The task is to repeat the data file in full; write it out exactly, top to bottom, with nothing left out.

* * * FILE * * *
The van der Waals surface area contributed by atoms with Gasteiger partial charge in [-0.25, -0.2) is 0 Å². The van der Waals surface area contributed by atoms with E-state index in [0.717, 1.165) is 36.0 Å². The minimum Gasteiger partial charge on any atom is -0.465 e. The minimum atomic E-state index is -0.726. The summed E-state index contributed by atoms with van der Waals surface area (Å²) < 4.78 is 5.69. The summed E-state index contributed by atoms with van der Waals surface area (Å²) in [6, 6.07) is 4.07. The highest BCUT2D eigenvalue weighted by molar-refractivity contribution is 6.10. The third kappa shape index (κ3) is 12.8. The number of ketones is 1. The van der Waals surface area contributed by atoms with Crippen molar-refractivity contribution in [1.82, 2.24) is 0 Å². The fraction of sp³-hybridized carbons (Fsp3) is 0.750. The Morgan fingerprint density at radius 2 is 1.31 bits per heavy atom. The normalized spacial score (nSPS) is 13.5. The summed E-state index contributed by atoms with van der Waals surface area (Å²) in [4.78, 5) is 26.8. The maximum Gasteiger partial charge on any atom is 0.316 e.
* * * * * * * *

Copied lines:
The van der Waals surface area contributed by atoms with Gasteiger partial charge in [-0.25, -0.2) is 0 Å². The van der Waals surface area contributed by atoms with E-state index in [0.717, 1.165) is 36.0 Å². The minimum Gasteiger partial charge on any atom is -0.465 e. The minimum atomic E-state index is -0.726. The summed E-state index contributed by atoms with van der Waals surface area (Å²) < 4.78 is 5.69. The summed E-state index contributed by atoms with van der Waals surface area (Å²) in [6, 6.07) is 4.07. The highest BCUT2D eigenvalue weighted by molar-refractivity contribution is 6.10. The third kappa shape index (κ3) is 12.8. The number of ketones is 1. The van der Waals surface area contributed by atoms with Crippen molar-refractivity contribution in [1.82, 2.24) is 0 Å². The fraction of sp³-hybridized carbons (Fsp3) is 0.750. The Morgan fingerprint density at radius 2 is 1.31 bits per heavy atom. The normalized spacial score (nSPS) is 13.5. The summed E-state index contributed by atoms with van der Waals surface area (Å²) in [4.78, 5) is 26.8. The maximum Gasteiger partial charge on any atom is 0.316 e.